The Role of Hormones in Social Relationships
the evolution and ecological diversity in mating and parenting systems (by Phyllis Lee) and reproductive ecology (Peter Ellison), for example. The second section pertains to the endocrinology of social relationships in nonhuman animals, such as rodents (Sue Carter et al.), biparental monkeys (Toni Ziegler and Charles Snowdon), group living monkeys (Lynn Fairbanks) and apes (Melissa Emery Thompson). The third part, which is the longest, deals with humans’ social relationships. The topics vary but include, for example, the role of hormones on the initiation of mating relationships (James Roney), men’s testosterone’s influence on pair bonding and fatherhood (Peter Gray and Benjamin Campbell), maternal care (Alison Fleming and Andrea Gonzalez), and diversity in adult partnering (Sari van Anders). There are several other chapters I have not mentioned that are equally as interesting and I omit them here only for brevity. Although readers might not agree with all the contributors on every point, which is common with any text, readers will certainly grow intellectually from engaging with this book. This said, it will likely be a difficult book for someone with a background that deviates widely from the study of hormones. This text is aimed at an academic audience, particularly one with some background in, or working knowledge of, endocrinology. However, it would be possible for a lay reader to work through it at a relaxed pace, especially if they have read one or two other more approachable books first. It would probably be best for a lay reader to start by reading a book such as Peter Ellison’sOn Fertile Ground: A Natural History of Human Reproduction, or Richard Bribiescas’Men: Evolutionary and Life History.Both of these books introduce key ideas in a more basic, introductory way (such as how natural selection works, the basic role of hormones, how hormones and fertility are intertwined) within the same framework as presented inEndocrinology. Similarly, an introductory or lowlevel course on endocrinology could start with one of the above named books and then students could work through the chapters of Endocrinologyas needed. In most collected works, it is common to recognize a weak chapter (or more) that either does not fit the mission of the book or is simply inferior in quality to the others.ygnoloocriEndis exceptional in that the quality of the chapters is consistently high, concepts are very well argued, and the presentation of ideas is logical and wellexplained. This consistency could reflect the diligent work of the editors, or possibly the positive synergy the contributors and editors created together. Either way, the end result is a powerful volume.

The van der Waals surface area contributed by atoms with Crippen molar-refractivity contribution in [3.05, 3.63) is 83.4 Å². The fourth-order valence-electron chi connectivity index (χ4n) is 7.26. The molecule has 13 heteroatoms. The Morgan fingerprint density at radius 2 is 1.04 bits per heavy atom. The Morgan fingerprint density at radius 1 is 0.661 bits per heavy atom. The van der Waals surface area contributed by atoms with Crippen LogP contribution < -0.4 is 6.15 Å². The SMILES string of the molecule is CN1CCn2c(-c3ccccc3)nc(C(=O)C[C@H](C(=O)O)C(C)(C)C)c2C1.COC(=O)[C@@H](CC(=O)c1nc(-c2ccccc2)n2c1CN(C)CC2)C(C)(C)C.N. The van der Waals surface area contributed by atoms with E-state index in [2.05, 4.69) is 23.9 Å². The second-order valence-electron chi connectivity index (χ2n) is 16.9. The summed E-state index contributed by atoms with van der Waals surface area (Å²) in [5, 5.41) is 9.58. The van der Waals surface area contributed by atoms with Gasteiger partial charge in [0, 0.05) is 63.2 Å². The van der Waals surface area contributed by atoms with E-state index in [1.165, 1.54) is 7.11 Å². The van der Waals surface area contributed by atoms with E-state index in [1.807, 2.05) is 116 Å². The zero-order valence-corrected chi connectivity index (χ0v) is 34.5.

References
Bribiescas, R. G. (2008).Men: Evolutionary and life history. Cambridge, MA: Harvard University Press. Ellison, P. T. (2003).On fertile ground: A natural history of human reproduction. Cambridge, MA: Harvard University Press.
Evolutionary Psychology – ISSN 14747049 – Volume 8(1). 2010. 30